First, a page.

By Marie Bradby
Even before the Speed Museum opened its modern $60 million renovation and addition in 2016, Laura Ross and the marketing team at this venerable Louisville institution were hopping, helping to plan new exhibits and programs, and tying events and activities to them.
“We’re quite the hub of creativity and beyond now,” says Laura, 49, the Speed’s Public Relations Manager. “We’re not just an art museum with 6,000 years of creativity from ancient to modern and contemporary art. We have the Speed cinema, major exhibitions and events year round, children’s programming, music, and concerts. There’s something for everyone.
One huge success story has been the Third Friday After-Hours At the Speed event with drinks, music and art. “We have welcomed more than 1,000 people at each event,” she says.
“We just opened Women Artists in the Age of Impressionism, a blockbuster national exhibition focusing on women artists who made their mark and overcame major obstacles in the late 19th century,” Laura says. “We are celebrating women all year at the Speed, with exhibitions, events and programs.”
Women Artists in the Age of Impressionism (February 17 – May 13, 2018) features more than 80 paintings by 37 women artists. It’s billed as a time when “social and cultural barriers began to give way, revealing the breadth and strength of women’s artistic achievements.”
“I would encourage people who haven’t been to the museum to come,” Laura says. “It’s free on Sundays.”
|Pearls are one of Laura’s main fashion accessories and is reminiscent of her mother’s style. Photos by Sunni Wigginton|
A former TV news editor and producer and public relations executive, Laura is part of a large marketing team at the Speed. “It’s almost like a small agency,” she says. “We have graphic designers, public relations, social media, marketing and communications. We work together to tell the story of the Speed and let people in the state and across the country know what’s going around here.”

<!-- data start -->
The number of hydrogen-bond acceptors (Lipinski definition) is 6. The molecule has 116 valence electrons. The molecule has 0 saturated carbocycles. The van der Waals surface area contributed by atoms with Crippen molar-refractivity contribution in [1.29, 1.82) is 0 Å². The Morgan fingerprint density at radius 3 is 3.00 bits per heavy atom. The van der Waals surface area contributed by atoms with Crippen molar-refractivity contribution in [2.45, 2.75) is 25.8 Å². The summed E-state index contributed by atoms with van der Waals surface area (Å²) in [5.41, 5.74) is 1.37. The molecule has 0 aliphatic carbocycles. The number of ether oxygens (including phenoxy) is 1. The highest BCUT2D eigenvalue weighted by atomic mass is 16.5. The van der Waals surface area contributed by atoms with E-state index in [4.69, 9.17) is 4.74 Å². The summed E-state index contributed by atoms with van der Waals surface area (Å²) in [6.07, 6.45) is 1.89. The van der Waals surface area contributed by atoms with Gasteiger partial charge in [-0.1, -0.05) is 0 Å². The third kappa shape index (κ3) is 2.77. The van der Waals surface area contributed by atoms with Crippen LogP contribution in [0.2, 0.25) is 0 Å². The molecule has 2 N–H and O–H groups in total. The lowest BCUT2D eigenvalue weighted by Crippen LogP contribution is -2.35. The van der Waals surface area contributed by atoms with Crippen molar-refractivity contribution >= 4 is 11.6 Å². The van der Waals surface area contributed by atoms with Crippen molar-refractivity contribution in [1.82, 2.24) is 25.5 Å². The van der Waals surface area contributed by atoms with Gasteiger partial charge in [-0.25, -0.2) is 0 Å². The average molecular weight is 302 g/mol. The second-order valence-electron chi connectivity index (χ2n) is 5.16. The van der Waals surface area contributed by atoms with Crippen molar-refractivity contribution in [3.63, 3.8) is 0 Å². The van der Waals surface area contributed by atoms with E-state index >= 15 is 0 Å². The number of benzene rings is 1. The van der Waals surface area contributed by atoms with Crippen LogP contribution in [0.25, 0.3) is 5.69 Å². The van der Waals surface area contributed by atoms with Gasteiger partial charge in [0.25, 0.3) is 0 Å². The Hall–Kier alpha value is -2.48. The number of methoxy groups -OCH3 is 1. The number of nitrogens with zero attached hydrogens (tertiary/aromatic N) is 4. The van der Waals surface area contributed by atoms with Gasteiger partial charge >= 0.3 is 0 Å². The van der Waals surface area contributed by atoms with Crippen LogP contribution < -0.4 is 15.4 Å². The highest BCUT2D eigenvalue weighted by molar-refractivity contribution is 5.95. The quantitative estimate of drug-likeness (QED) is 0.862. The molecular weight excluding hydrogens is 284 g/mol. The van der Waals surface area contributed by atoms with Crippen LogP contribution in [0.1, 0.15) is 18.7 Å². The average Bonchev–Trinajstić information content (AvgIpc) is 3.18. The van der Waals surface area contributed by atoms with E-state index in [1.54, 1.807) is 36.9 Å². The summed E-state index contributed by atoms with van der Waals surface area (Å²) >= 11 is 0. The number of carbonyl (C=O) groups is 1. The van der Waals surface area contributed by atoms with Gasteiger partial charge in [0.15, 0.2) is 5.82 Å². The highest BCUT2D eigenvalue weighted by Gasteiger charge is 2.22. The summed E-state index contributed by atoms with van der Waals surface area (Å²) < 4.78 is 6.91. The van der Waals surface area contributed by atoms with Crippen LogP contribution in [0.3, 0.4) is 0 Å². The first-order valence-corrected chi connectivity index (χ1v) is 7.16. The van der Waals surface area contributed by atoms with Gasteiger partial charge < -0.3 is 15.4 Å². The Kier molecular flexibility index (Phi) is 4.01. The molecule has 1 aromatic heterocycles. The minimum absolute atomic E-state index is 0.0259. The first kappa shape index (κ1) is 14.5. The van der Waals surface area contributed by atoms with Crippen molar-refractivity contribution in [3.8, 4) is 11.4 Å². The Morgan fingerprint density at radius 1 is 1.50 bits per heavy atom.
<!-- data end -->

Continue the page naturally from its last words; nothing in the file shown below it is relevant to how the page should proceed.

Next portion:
For her work wardrobe, “the key is flexibility and creativity, which is my role in work as well,” Laura says. “One day you may be hunkered down and writing all day long and just want to be comfortable. That can be a blue jeans and sweater day with boots. And there are days that I need to be presentable and on air. For that I usually do professional dress. The days of suits are thankfully gone. The other nice thing is that panty hose has been on the decline. I am quite happy not to wear those every day.
“Then, you have the parties. You have to have that little black dress in your closet to pop on and go to a fundraiser and promote the museum. You have to have a versatile closet and be ready to change on a dime, depending on what your day holds.
“The best piece of advice that I got was when I was in college. I worked for a bridal boutique. After they marked down the holiday dresses, the owner would help us purchase a little black dress as a Christmas gift. I’ve always kept one handy just in case. That is the staple we all need, and it’s very southern.”
Her main accessories are scarfs and pearls.
“I have several beautiful scarves and people give them to me as gifts. It’s an easy accessory to dress something up. You can take a normal sweater or top and put on a lovely scarf or pashmina and make it fancier.”
Laura’s mother passed several months ago. “I am my mother’s daughter. My mom wore pearls constantly. You have to have a nice strand of pearls. You can dress them up or down. Pearls can take you all through the day, from morning to night. That’s a connection to her, and has even more meaning for me now. That she is with me.”
Her go-to outfit: a black pair of pants and sweater with a scarf. And pearls.